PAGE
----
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Prejudice and gender differentials in the US labor market in the last twenty years

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  • Flabbi, Luca

Abstract

Earnings differentials between men and women have experienced a stable convergence during the 1980s, following a process started in the late 1970s. However, in the 1990s the convergence has almost stopped. The first objective of the paper is to evaluate if discrimination, defined as explicit prejudice, may have a role in explaining this slowdown in the convergence. The second objective is to assess whether the prediction of a decrease in the proportion of prejudiced employers implied by the Becker's model of taste discrimination is taking place and if so at what speed. These objectives are achieved by developing and estimating a search model of the labor market with matching, bargaining, employer's prejudice and worker's participation decisions. The results show that the proportion of prejudiced employers is estimated to be decreasing at an increasing speed, going from about 69% in 1985 to about 32% in 2005. Therefore prejudice is not estimated to be a relevant factor in explaining the slower convergence between male and female earnings in the 1990s. The results are consistent with the Becker's model of taste discrimination if one is willing to assume a very slow adjustment process.

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Bibliographic Info

Article provided by Elsevier in its journal Journal of Econometrics.

Volume (Year): 156 (2010)
Issue (Month): 1 (May)
Pages: 190-200

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Handle: RePEc:eee:econom:v:156:y:2010:i:1:p:190-200

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Web page: http://www.elsevier.com/locate/jeconom

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Keywords: Gender discrimination Search models Maximum likelihood estimation Structural estimation;

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References

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  1. Audra J. Bowlus & Zvi Eckstein, 1998. "Discrimination and Skill Differences in an Equilibrium Search Model," UWO Department of Economics Working Papers 9802, University of Western Ontario, Department of Economics.
  2. Bowlus, A.J., 1995. "A Search Interpretation of Male-Female Wage Differentials," UWO Department of Economics Working Papers 9504, University of Western Ontario, Department of Economics.
  3. Francine Blau & Lawrence M. Kahn, 2006. "The US Gender Pay Gap in the 1990s: Slowing Convergence," Working Papers 887, Princeton University, Department of Economics, Industrial Relations Section..
  4. Luca Flabbi, 2004. "Gender Discrimination Estimation in a Search Model with Matching and Bargaining," Working Papers gueconwpa~04-04-08, Georgetown University, Department of Economics.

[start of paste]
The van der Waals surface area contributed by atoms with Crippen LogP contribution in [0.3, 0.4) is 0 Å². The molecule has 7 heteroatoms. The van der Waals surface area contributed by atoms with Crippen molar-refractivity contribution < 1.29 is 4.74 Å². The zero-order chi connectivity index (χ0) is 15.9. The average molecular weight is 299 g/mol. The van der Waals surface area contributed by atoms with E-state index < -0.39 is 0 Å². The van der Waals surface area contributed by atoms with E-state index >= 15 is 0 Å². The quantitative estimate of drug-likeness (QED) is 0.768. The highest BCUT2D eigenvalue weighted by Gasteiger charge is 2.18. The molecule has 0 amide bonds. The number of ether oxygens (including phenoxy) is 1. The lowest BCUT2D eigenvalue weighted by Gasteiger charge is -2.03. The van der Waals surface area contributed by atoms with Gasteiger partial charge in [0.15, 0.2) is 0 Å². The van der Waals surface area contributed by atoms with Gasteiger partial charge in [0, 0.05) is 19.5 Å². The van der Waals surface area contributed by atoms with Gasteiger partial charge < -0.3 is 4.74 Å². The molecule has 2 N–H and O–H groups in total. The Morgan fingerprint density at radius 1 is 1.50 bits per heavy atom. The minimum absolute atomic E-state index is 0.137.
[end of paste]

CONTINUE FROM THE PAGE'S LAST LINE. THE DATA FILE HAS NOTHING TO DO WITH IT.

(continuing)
5. Becker, Gary S., 1971. "The Economics of Discrimination," University of Chicago Press Economics Books, University of Chicago Press, edition 1, number 9780226041162, June.
  6. Flinn, C. & Heckman, J., 1982. "New methods for analyzing structural models of labor force dynamics," Journal of Econometrics, Elsevier, vol. 18(1), pages 115-168, January.
  7. James J. Heckman, 1998. "Detecting Discrimination," Journal of Economic Perspectives, American Economic Association, vol. 12(2), pages 101-116, Spring.
  8. Eckstein, Z. & Wolpin, K.I., 1992. "Duration to First Job and the Return to Schooling : Estimates form a Search -Matching Model," Papers 13-92, Tel Aviv.
  9. Flinn, Christopher, 2003. "Minimum Wage Effects on Labor Market Outcomes under Search with Bargaining," IZA Discussion Papers 949, Institute for the Study of Labor (IZA).
  10. Zvi Eckstein & Éva Nagypál, 2004. "The evolution of U.S. earnings inequality: 1961?2002," Quarterly Review, Federal Reserve Bank of Minneapolis, issue Dec, pages 10-29.
  11. Thomas Lemieux & Nicole M. Fortin, 2000. "Are Women's Wage Gains Men's Losses? A Distributional Test," American Economic Review, American Economic Association, vol. 90(2), pages 456-460, May.
  12. Flinn, C. J., 2000. "Interpreting Minimum Wage Effects on Wage Distributions: A Cautionary Tale," Working Papers 00-08, C.V. Starr Center for Applied Economics, New York University.
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Cited by:
  1. Giovanni Sulis, 2008. "Gender Wage Differentials in Italy: A Structural Estimation Approach," LABORatorio R. Revelli Working Papers Series 74, LABORatorio R. Revelli, Centre for Employment Studies.
  2. Leonardo Felli & Leeat Yariv & Allan Collard-Wexler & Mariagiovanna Baccara, 2010. "Gender and Racial Biases: Evidence from Child Adoption," 2010 Meeting Papers 273, Society for Economic Dynamics.

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